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Indonesia's Latest Terrorism Raids Have Some Wondering If New Law Goes Too Far

The police are more powerful than ever thanks to a new anti-terrorism law passed in the wake of May's brutal attacks.
Densus 88 officers stand near bomb-making equipment seized in a raid in Samarinda, East Kalimantan. Photo by Beawiharta/Reuters

The Surabaya attacks were a turning point in Indonesia's war on terrorism. President Joko Widodo's administration had been pushing for a harsher anti-terrorism law for years. It was another terrorist attack, the country's first linked to the Islamic State (ISIS), back in 2016 that sparked plans to dramatically expand the reach and authority of police when it comes to arresting alleged terrorists.

But it was May's tragic string of bombings in Surabaya—and nearby Sidoarjo, East Java—that pushed the new anti-terrorism law over the finish line. The brutality of that attack, which hit several churches in the middle of Sunday morning service and included suicide bombers as young as nine, set into motion one of the biggest anti-terrorism sweep since the Bali bombing of 2005.


To-date, some 200 people, all of them alleged terrorists, were detained in a series of raids across Java and Sumatra. Another 20 were killed by police during the raids. And just last week, police caught another 50 alleged terrorists right here in the Indonesian capital. Most of them were either members of, or associated with, Jamaah Ansharut Daulah (JAD), the terrorist group behind the Surabaya attacks.

At the center of this crackdown is the new anti-terrorism law, which was passed weeks after the Surabaya attacks and affords police sweeping authority in the investigation and detention of alleged terrorists—and anyone else sympathetic to their cause.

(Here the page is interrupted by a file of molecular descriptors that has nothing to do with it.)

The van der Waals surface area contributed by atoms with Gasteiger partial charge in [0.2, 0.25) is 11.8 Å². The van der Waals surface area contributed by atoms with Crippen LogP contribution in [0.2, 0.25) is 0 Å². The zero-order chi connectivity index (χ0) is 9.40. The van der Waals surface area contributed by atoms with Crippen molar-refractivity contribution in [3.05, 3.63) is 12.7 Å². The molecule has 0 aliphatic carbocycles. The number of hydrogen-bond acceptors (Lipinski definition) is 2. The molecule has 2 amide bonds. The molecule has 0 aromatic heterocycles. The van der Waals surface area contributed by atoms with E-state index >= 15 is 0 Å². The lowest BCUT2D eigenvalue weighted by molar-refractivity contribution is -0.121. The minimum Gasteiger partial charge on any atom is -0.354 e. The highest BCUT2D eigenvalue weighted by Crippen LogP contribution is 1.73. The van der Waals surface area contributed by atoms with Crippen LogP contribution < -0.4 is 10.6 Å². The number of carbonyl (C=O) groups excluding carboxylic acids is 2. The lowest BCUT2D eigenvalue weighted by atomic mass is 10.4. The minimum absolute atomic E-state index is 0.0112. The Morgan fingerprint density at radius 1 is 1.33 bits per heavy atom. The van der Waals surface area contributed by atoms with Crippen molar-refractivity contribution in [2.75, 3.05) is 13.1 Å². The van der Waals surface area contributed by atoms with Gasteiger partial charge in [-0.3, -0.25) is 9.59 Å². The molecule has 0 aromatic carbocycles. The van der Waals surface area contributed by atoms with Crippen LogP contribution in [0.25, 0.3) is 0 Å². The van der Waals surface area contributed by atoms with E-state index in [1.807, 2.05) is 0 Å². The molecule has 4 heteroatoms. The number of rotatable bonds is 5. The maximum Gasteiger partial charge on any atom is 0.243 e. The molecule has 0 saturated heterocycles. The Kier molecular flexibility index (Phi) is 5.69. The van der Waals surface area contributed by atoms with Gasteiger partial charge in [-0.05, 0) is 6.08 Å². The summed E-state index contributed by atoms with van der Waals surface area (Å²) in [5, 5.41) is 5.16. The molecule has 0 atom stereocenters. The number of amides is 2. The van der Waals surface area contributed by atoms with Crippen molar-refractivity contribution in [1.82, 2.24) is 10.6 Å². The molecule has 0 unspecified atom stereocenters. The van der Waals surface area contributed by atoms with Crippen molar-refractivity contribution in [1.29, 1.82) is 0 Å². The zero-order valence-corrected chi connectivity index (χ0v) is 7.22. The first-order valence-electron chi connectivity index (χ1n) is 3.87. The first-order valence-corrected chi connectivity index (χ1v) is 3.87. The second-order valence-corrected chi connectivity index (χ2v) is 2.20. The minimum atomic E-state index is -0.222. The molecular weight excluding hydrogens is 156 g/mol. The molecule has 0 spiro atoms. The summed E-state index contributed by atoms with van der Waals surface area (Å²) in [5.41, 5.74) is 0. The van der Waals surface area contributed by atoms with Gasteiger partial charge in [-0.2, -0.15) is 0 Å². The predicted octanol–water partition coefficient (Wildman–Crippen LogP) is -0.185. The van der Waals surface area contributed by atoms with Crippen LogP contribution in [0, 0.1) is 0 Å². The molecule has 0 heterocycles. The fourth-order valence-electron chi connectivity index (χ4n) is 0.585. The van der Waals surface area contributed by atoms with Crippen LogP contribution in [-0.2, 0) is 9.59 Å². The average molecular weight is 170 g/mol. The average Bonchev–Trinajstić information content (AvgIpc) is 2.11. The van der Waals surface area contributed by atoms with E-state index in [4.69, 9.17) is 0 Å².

“We’re applying the new law,” Tito Karnavian, the chief of the National Police, told local media shortly after the arrests. “Before we could only arrest people when they had [terrorist] plans or were making bombs. But now just participating in a terrorist group can land you in jail for 200 days. And we can criminalize the sympathizers as well.”

Watch: This Indonesian School Is Deradicalizing The Children Of Convicted Terrorists

It's the sheer breadth of this crackdown that has some rights activists and legal experts concerned. The Jokowi administration successfully pushed the law through the House while the country was still reeling by what the president himself referred to as the "barbaric," attacks in Surabaya. It was floated in the press as a needed measure to protect the country from terrorists.


But, critics say this new law allows the authorities unprecedented rights in the war on terror. Under the new law, those caught supporting terrorism, either through speeches, literature, videos, or links online, can face up to five years behind bars. Suspected terrorists currently abroad can have their passports revoked, effectively rendering them stateless, and the law also lowers the legal threshold for stuff like wiretaps and raids, while also allowing police to detain people for extended periods of time—in some instances nearly a year—without charging them with a crime.

“Supporters usually participate by helping with the funding or logistics, and they can be prosecuted as long as we have sufficient evidence,” Brig. Gen. Hamli, the director of the National Counterterrorism Agency (BNPT), told VICE. “We’re also on alert now for sympathizers.”